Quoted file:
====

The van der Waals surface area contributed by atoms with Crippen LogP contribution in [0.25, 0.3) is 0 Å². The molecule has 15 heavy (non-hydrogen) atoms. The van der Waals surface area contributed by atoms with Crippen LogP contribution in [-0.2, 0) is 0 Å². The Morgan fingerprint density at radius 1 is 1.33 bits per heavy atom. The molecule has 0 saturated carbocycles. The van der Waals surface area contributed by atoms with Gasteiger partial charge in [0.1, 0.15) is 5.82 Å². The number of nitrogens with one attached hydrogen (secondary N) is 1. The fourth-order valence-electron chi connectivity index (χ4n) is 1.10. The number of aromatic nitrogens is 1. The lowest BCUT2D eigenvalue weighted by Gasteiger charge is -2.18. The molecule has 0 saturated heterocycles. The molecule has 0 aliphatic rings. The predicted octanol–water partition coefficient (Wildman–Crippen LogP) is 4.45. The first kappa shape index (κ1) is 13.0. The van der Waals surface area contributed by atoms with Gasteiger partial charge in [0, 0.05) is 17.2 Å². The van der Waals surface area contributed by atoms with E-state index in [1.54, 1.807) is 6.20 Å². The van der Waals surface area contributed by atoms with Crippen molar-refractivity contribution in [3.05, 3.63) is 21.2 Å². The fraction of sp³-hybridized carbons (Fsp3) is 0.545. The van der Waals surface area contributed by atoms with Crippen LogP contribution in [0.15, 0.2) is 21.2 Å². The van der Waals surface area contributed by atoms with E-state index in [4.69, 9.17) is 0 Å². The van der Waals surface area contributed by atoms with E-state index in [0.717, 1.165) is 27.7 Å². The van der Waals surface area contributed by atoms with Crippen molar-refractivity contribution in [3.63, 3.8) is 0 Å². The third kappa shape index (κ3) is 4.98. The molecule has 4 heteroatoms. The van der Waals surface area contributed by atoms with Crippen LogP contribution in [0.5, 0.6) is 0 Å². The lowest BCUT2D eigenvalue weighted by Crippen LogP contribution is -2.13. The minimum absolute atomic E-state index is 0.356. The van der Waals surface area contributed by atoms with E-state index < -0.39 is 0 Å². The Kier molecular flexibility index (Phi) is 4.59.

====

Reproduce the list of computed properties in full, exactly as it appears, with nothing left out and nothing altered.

The van der Waals surface area contributed by atoms with Crippen LogP contribution in [0.25, 0.3) is 0 Å². The molecule has 15 heavy (non-hydrogen) atoms. The van der Waals surface area contributed by atoms with Crippen LogP contribution in [-0.2, 0) is 0 Å². The Morgan fingerprint density at radius 1 is 1.33 bits per heavy atom. The molecule has 0 saturated carbocycles. The van der Waals surface area contributed by atoms with Gasteiger partial charge in [0.1, 0.15) is 5.82 Å². The number of nitrogens with one attached hydrogen (secondary N) is 1. The fourth-order valence-electron chi connectivity index (χ4n) is 1.10. The number of aromatic nitrogens is 1. The lowest BCUT2D eigenvalue weighted by Gasteiger charge is -2.18. The molecule has 0 saturated heterocycles. The molecule has 0 aliphatic rings. The predicted octanol–water partition coefficient (Wildman–Crippen LogP) is 4.45. The first kappa shape index (κ1) is 13.0. The van der Waals surface area contributed by atoms with Gasteiger partial charge in [0, 0.05) is 17.2 Å². The van der Waals surface area contributed by atoms with E-state index in [1.54, 1.807) is 6.20 Å². The van der Waals surface area contributed by atoms with Crippen molar-refractivity contribution in [3.05, 3.63) is 21.2 Å². The fraction of sp³-hybridized carbons (Fsp3) is 0.545. The van der Waals surface area contributed by atoms with Crippen LogP contribution in [0.15, 0.2) is 21.2 Å². The van der Waals surface area contributed by atoms with E-state index in [4.69, 9.17) is 0 Å². The van der Waals surface area contributed by atoms with E-state index in [0.717, 1.165) is 27.7 Å². The van der Waals surface area contributed by atoms with Crippen molar-refractivity contribution in [3.63, 3.8) is 0 Å². The third kappa shape index (κ3) is 4.98. The molecule has 4 heteroatoms. The van der Waals surface area contributed by atoms with Crippen LogP contribution in [0.5, 0.6) is 0 Å². The lowest BCUT2D eigenvalue weighted by Crippen LogP contribution is -2.13. The minimum absolute atomic E-state index is 0.356. The van der Waals surface area contributed by atoms with E-state index < -0.39 is 0 Å². The Kier molecular flexibility index (Phi) is 4.59.